I wear black most of the time, although I love color in general, maybe that is why I use my hair as a way to balance the black/color struggle.
    Thanks for sharing your experience and looking forward to hearing about your discoveries along the way.

  5. I don’t know what the hell is wrong with internet, but I find grey to be very sexy! I can’t wait for my husband to grey and we’re only in our mid-twenties! Do it and fuck what everyone else thinks. 😉

  6. My mother noticed my first grey hair when I was 17, and now in my mid-20s it’s started coming through in earnest. For the most part it’s unnoticeable as the hairs seem to be randomly sprinkled about, but I suspect by the time I hit 30 it’ll be more obvious. Turns out my dad was more salt than pepper in his 30s too.

    So, whatever. I see this as the beginning of my transformation into Storm.

  7. Oh boy, can I relate, and was just thinking about this topic this week. I found my first gray at 18 and now at 43 I am (I think), 30-50% gray. I’m not sure because I try not to let my roots show. I have dark brown hair, so I have no idea how to go about making this transition, and like you, it seemed every reference I have ever read basically says, “don’t do it!” But I am so sick of the pain in the ass of keeping up with it. I used to be able to afford to get it colored at the salon and do an in between root touch up. Now I’m doing it at home and it just looks crap. I also hate the idea of the chemicals I’m putting on my scalp; other than dye I try to use mostly “natural” products. To further add to the mix, I have 19m old twins. So I feel like if I go gray, I’m going to look like their freakin’ grandmother. My husband is supportive of my going gray (not that I”m letting him dictate, but ya know…one does ponder the whole attractiveness/youthfulness issue). But I just haven’t been able to commit. Also I don’t want to cut off my hair. Look forward to hearing about your journey.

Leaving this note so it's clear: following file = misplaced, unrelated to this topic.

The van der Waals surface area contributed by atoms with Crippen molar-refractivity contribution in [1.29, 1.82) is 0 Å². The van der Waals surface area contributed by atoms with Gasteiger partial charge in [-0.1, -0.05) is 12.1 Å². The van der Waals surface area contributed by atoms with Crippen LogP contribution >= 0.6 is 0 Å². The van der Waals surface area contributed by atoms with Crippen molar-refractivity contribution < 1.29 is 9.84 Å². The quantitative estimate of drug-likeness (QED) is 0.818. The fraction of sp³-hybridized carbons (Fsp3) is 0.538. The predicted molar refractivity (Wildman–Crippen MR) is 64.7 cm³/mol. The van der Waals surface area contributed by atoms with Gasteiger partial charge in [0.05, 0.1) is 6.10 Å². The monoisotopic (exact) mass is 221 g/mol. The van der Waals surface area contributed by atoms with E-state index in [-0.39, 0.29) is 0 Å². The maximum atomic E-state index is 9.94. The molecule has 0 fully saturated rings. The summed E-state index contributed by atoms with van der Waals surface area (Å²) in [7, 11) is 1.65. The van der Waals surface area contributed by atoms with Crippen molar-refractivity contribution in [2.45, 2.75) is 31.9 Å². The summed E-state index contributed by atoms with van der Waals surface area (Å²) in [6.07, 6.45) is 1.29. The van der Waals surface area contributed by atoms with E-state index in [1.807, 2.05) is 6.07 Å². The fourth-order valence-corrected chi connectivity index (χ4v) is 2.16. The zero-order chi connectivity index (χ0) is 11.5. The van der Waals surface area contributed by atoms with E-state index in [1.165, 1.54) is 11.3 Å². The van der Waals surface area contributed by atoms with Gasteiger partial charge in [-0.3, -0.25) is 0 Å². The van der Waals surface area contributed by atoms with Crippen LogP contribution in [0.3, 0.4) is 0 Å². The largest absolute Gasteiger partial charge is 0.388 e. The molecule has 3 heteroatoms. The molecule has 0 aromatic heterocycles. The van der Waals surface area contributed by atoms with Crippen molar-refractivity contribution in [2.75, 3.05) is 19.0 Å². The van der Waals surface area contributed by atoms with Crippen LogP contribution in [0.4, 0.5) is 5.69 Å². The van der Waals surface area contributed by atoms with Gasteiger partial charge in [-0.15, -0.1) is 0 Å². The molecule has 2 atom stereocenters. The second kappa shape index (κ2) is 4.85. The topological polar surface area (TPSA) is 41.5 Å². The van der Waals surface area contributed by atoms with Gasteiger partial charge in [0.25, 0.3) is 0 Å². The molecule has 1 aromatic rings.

8. Here’s what I did, and I bet it’ll be similar to whatever you end up going with.
    I went to a good colorist, one with some understanding of my punk rock past, and had him weave in some very light allover highlights, with some chunkier ones in there as well, with the specific purpose of growing out my grey.